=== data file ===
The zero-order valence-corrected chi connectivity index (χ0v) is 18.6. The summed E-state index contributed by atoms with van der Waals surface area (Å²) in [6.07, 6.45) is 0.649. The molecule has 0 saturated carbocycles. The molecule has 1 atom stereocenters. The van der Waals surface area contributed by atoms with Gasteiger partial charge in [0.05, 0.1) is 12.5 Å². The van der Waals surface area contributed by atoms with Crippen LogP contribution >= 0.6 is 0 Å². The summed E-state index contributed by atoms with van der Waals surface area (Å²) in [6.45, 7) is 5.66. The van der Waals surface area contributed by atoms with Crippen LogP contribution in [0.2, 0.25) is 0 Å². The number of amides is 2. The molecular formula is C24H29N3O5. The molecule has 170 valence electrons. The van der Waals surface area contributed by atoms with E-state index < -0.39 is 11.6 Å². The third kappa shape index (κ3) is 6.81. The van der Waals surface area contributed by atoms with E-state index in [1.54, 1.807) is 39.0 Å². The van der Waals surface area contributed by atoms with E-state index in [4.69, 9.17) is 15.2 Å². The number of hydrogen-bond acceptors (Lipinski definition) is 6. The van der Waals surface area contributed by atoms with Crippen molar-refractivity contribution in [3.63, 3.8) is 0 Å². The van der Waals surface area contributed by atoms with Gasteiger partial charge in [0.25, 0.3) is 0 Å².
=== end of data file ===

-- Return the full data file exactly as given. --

The zero-order valence-corrected chi connectivity index (χ0v) is 18.6. The summed E-state index contributed by atoms with van der Waals surface area (Å²) in [6.07, 6.45) is 0.649. The molecule has 0 saturated carbocycles. The molecule has 1 atom stereocenters. The van der Waals surface area contributed by atoms with Gasteiger partial charge in [0.05, 0.1) is 12.5 Å². The van der Waals surface area contributed by atoms with Crippen LogP contribution >= 0.6 is 0 Å². The summed E-state index contributed by atoms with van der Waals surface area (Å²) in [6.45, 7) is 5.66. The van der Waals surface area contributed by atoms with Crippen LogP contribution in [0.2, 0.25) is 0 Å². The number of amides is 2. The molecular formula is C24H29N3O5. The molecule has 170 valence electrons. The van der Waals surface area contributed by atoms with E-state index < -0.39 is 11.6 Å². The third kappa shape index (κ3) is 6.81. The van der Waals surface area contributed by atoms with E-state index in [1.54, 1.807) is 39.0 Å². The van der Waals surface area contributed by atoms with E-state index in [4.69, 9.17) is 15.2 Å². The number of hydrogen-bond acceptors (Lipinski definition) is 6. The van der Waals surface area contributed by atoms with Crippen molar-refractivity contribution in [3.63, 3.8) is 0 Å². The van der Waals surface area contributed by atoms with Gasteiger partial charge in [0.25, 0.3) is 0 Å².